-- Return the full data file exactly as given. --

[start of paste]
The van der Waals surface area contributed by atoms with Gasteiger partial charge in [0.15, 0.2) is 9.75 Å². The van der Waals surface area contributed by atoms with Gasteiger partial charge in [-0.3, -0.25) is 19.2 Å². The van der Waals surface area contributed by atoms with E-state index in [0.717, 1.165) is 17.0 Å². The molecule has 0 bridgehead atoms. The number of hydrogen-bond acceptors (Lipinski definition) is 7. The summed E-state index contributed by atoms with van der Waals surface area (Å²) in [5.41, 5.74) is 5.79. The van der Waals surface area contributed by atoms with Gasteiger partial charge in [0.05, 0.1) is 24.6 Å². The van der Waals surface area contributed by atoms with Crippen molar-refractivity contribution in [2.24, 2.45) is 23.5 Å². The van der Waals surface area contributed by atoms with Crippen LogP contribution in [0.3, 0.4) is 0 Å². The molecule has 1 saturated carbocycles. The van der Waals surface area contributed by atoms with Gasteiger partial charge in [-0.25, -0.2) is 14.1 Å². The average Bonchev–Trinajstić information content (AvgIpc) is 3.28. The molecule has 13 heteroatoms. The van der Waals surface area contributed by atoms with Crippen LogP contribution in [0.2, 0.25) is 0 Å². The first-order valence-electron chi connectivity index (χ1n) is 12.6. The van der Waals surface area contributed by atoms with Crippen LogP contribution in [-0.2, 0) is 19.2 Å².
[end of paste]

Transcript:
The van der Waals surface area contributed by atoms with Gasteiger partial charge in [0.15, 0.2) is 9.75 Å². The van der Waals surface area contributed by atoms with Gasteiger partial charge in [-0.3, -0.25) is 19.2 Å². The van der Waals surface area contributed by atoms with E-state index in [0.717, 1.165) is 17.0 Å². The molecule has 0 bridgehead atoms. The number of hydrogen-bond acceptors (Lipinski definition) is 7. The summed E-state index contributed by atoms with van der Waals surface area (Å²) in [5.41, 5.74) is 5.79. The van der Waals surface area contributed by atoms with Gasteiger partial charge in [0.05, 0.1) is 24.6 Å². The van der Waals surface area contributed by atoms with Crippen molar-refractivity contribution in [2.24, 2.45) is 23.5 Å². The van der Waals surface area contributed by atoms with Crippen LogP contribution in [0.3, 0.4) is 0 Å². The molecule has 1 saturated carbocycles. The van der Waals surface area contributed by atoms with Gasteiger partial charge in [-0.25, -0.2) is 14.1 Å². The average Bonchev–Trinajstić information content (AvgIpc) is 3.28. The molecule has 13 heteroatoms. The van der Waals surface area contributed by atoms with Crippen LogP contribution in [0.2, 0.25) is 0 Å². The first-order valence-electron chi connectivity index (χ1n) is 12.6. The van der Waals surface area contributed by atoms with Crippen LogP contribution in [-0.2, 0) is 19.2 Å².